Patients with colorectal tumors with microsatellite instability and large deletions in HSP110 T17 have improved response to 5-fluorouracil-based chemotherapy
|dc.contributor.author||De Thonel, A.|
|dc.identifier.citation||Collura, A. and Lagrange, A. and Svrcek, M. and Marisa, L. and Buhard, O. and Guilloux, A. and Wanherdrick, K. et al. 2014. Patients with colorectal tumors with microsatellite instability and large deletions in HSP110 T17 have improved response to 5-fluorouracil-based chemotherapy. Gastroenterology. 146 (2).|
Background & Aims: Patients with colorectal tumors with microsatellite instability (MSI) have better prognoses than patients with tumors without MSI, but have a poor response to 5-fluorouracil–based chemotherapy. A dominant-negative form of heat shock protein (HSP)110 (HSP110DE9) expressed by cancer cells with MSI, via exon skipping caused by somatic deletions in the T17 intron repeat, sensitizes the cells to 5-fluorouracil and oxaliplatin. We investigated whether HSP110 T17 could be used to identify patients with colorectal cancer who would benefit from adjuvant chemotherapy with 5-fluorouracil and oxaliplatin. Methods: We characterized the interaction between HSP110 and HSP110DE9 using surface plasmon resonance. By using polymerase chain reaction and fragment analysis, we examined how the size of somatic allelic deletions in HSP110 T17 affected the HSP110 protein expressed by tumor cells. We screened 329 consecutive patients with stage II–III colorectal tumors with MSI who underwent surgical resection at tertiary medical centers for HSP110 T17.Results: HSP110 and HSP110DE9 interacted in a 1:1 ratio. Tumor cells with large deletions in T17 had increased ratios of HSP110DE9:HSP110, owing to the loss of expression of full-length HSP110. Deletions in HSP110 T17 were mostly biallelic in primary tumor samples with MSI. Patients with stage II–III cancer who received chemotherapy and had large HSP110 T17 deletions (≥5 bp; 18 of 77 patients, 23.4%) had longer times of relapse-free survival than patients with small or no deletions (≤4 bp; 59 of 77 patients, 76.6%) in multivariate analysis (hazard ratio, 0.16; 95% confidence interval, 0.012–0.8; P = .03). We found a significant interaction between chemotherapy and T17 deletion (P = .009). Conclusions: About 25% of patients with stages II–III colorectal tumors with MSI have an excellent response to chemotherapy, due to large, biallelic deletions in the T17 intron repeat of HSP110 in tumor DNA.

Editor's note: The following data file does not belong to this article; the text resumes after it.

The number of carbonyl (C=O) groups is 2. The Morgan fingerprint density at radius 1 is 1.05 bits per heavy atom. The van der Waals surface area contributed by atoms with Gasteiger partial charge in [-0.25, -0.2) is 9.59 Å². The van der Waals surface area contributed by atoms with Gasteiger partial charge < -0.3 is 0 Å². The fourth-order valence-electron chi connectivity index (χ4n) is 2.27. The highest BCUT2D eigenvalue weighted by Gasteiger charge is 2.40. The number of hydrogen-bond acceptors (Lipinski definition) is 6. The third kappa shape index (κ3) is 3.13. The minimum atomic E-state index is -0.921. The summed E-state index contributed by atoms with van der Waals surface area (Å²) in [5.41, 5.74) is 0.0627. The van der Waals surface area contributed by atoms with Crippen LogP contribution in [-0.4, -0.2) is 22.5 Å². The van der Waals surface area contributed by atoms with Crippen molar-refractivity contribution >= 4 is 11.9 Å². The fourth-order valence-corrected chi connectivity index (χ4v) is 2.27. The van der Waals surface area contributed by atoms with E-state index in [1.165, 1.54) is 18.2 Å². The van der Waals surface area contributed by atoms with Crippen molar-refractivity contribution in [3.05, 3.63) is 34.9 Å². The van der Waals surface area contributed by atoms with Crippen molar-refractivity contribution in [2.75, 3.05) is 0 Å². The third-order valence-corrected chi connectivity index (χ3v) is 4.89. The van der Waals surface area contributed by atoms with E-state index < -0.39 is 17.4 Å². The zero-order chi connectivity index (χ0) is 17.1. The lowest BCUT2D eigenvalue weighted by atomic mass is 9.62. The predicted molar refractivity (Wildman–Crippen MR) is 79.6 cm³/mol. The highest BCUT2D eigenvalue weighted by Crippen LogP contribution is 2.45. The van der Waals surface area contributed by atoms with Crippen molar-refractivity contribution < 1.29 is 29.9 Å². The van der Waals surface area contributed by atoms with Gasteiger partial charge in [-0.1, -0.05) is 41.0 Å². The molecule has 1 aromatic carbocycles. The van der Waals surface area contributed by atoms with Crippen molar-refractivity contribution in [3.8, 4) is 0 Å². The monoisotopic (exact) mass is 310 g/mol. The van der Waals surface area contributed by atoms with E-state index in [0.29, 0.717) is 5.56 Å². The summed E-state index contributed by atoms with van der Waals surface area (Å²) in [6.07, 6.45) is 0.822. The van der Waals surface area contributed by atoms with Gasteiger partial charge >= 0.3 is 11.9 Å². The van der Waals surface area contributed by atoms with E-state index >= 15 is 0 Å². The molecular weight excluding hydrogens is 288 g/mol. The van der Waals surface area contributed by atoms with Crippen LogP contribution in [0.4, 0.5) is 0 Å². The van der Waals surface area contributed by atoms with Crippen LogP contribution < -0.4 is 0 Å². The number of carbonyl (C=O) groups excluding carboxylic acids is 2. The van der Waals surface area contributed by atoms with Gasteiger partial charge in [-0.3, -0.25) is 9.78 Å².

|dc.title||Patients with colorectal tumors with microsatellite instability and large deletions in HSP110 T17 have improved response to 5-fluorouracil-based chemotherapy|
|curtin.accessStatus||Fulltext not available|
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